It’s a fair presumption to make that pretty-well every business, organisation, charity, hotel/B&B, education establishment, medical practise, venue… I could go on, has a website now, whether it’s a consultant selling time, a charity providing support, a venue selling tickets or a restaurant taking bookings. Whatever it’s for, a website is simply a curated set of information that services, advises, educates or informs its visitors and, now more than ever, a website lives and dies by the quality of its content.
Google’s ‘spiders’ are constantly crawling the web (sorry to all you arachnophobes for the analogy) looking at every single website, following every link and reading every single word. Search engines love new, fresh content that changes frequently and is relevant, so if your website has stagnated and nothing new or interesting has been added for a long time (this is surprisingly commonplace), then creating new content is the easiest way to bring it back to life and get it noticed again by Google and humans alike.
As a side note; Google has become the most commonly used word for anything search engine related and it became a verb many years ago (“why don’t you Google that?”), which may seem unfair given there are other search engines out there too. Well, sort of. To put this into perspective, the other ‘big’ search engine names, including Bing, Yahoo, and the world’s largest independent search engines by country; Yandex in Russia and Baidu in China, collectively hold around 7.4% of market share. Google holds the other 92.6% all by itself, so when we use the term ‘Google’ in a collective way, i.e. in a way that suggests we really mean all search engines, we really do only mean Google!
This may appear to be a blindingly obvious statement to make, but the common denominator in all websites is the quality of content, not the mere existence of the websites themselves. To hammer-home the point further; having poor quality content is not dissimilar to having no website at all, in terms of how effective it will be in search engine results. Is that clear enough?
People search the Internet constantly for information on, and answers to, every subject imaginable, so the right type of content will answer their questions and help them understand if what you’re offering is what they need. This means it’s important to make sure that you (or whomever) are creating the type of content that is relevant to your business/organisation etc, and relevant to your audience – the people visiting your website.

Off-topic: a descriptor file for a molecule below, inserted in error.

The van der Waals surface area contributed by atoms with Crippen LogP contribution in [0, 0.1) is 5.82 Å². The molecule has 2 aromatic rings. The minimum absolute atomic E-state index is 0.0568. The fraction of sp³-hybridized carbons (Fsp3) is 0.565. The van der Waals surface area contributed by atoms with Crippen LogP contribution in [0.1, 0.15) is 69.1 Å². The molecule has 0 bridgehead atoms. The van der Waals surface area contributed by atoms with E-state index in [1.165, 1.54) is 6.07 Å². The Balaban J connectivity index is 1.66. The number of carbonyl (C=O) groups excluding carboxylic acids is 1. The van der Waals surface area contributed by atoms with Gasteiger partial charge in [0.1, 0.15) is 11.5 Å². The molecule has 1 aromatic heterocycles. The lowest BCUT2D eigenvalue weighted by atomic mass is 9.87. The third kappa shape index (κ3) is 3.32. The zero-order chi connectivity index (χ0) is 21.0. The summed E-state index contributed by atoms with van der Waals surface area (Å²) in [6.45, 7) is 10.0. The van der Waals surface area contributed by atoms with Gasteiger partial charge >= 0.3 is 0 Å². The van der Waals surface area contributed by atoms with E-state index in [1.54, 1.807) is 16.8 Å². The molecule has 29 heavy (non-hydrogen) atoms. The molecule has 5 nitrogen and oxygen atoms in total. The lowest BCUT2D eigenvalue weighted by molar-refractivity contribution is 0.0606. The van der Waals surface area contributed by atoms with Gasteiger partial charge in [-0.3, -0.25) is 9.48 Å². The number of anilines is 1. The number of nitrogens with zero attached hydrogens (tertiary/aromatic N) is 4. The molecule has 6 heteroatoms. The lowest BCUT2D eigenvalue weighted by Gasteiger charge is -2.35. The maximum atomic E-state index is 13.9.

In relation to a business, if people are searching for information about the products or service you sell, then satisfying their need for specific and relevant content that relates to the products or service means that when they’re at the point that they’re ready to buy (otherwise known as The Zero Moment of Truth), they’re more likely to come to you pre-qualified and part-way along the buying process.
This doesn’t mean your content should be salesy or overly self-promoting, as that’s just bad form and will very quickly put-off people reading, let-alone sharing, what you’ve spent time and energy creating. Consider that instead of your content simply telling people what they can buy from you, let it explain how the product (or service) will benefit them; what they’ll get from having it/owning it/using it. Give away some of your intellectual property (the specialist knowledge only you possess) as it will demonstrate how keen you are to help them, not just how keen you are to sell to them.
There are a few main types of content a website incorporates;
- Company/informative: about us, history, what we do, why we do it, who we are etc.
- Product/service: descriptions, features, benefits, pricing, ordering, delivery, FAQs etc.
- Contact: where we are, how to find us, how to get in touch, enquiry form etc.
There’s a host of other stuff your content could be too, especially if you’re a bank or financial institution, or breakdown/emergency service etc, but none of this is really of any interest to search engines in terms of how relevant your website is seen overall to the key phrases people actually search for.